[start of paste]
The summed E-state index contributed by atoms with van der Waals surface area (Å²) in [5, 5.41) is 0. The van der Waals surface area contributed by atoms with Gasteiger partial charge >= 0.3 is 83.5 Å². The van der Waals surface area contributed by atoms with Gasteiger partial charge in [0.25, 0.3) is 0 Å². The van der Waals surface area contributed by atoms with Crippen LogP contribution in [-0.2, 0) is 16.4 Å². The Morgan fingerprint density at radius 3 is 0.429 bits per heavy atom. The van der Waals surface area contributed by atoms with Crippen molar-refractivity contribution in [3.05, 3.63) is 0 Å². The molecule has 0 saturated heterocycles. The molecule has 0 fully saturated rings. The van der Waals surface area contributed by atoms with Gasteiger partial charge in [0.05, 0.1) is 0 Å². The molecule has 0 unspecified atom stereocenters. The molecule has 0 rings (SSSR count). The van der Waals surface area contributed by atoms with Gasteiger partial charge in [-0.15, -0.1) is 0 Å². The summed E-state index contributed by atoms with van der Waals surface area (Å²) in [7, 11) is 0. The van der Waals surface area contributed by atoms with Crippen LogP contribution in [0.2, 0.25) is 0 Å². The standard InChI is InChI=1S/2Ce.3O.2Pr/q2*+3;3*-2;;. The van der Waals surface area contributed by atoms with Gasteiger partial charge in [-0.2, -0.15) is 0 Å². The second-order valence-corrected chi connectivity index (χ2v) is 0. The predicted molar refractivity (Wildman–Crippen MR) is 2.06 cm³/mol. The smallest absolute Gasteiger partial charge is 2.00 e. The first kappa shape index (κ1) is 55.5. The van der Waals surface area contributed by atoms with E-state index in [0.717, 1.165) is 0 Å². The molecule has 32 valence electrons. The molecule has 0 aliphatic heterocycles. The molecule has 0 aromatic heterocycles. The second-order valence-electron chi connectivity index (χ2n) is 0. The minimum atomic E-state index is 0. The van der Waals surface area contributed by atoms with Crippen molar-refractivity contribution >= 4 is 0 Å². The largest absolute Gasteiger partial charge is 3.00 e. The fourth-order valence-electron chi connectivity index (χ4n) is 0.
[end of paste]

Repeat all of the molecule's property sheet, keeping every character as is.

The summed E-state index contributed by atoms with van der Waals surface area (Å²) in [5, 5.41) is 0. The van der Waals surface area contributed by atoms with Gasteiger partial charge >= 0.3 is 83.5 Å². The van der Waals surface area contributed by atoms with Gasteiger partial charge in [0.25, 0.3) is 0 Å². The van der Waals surface area contributed by atoms with Crippen LogP contribution in [-0.2, 0) is 16.4 Å². The Morgan fingerprint density at radius 3 is 0.429 bits per heavy atom. The van der Waals surface area contributed by atoms with Crippen molar-refractivity contribution in [3.05, 3.63) is 0 Å². The molecule has 0 saturated heterocycles. The molecule has 0 fully saturated rings. The van der Waals surface area contributed by atoms with Gasteiger partial charge in [0.05, 0.1) is 0 Å². The molecule has 0 unspecified atom stereocenters. The molecule has 0 rings (SSSR count). The van der Waals surface area contributed by atoms with Gasteiger partial charge in [-0.15, -0.1) is 0 Å². The summed E-state index contributed by atoms with van der Waals surface area (Å²) in [7, 11) is 0. The van der Waals surface area contributed by atoms with Crippen LogP contribution in [0.2, 0.25) is 0 Å². The standard InChI is InChI=1S/2Ce.3O.2Pr/q2*+3;3*-2;;. The van der Waals surface area contributed by atoms with Gasteiger partial charge in [-0.2, -0.15) is 0 Å². The second-order valence-corrected chi connectivity index (χ2v) is 0. The predicted molar refractivity (Wildman–Crippen MR) is 2.06 cm³/mol. The smallest absolute Gasteiger partial charge is 2.00 e. The first kappa shape index (κ1) is 55.5. The van der Waals surface area contributed by atoms with E-state index in [0.717, 1.165) is 0 Å². The molecule has 32 valence electrons. The molecule has 0 aliphatic heterocycles. The molecule has 0 aromatic heterocycles. The second-order valence-electron chi connectivity index (χ2n) is 0. The minimum atomic E-state index is 0. The van der Waals surface area contributed by atoms with Crippen molar-refractivity contribution >= 4 is 0 Å². The largest absolute Gasteiger partial charge is 3.00 e. The fourth-order valence-electron chi connectivity index (χ4n) is 0.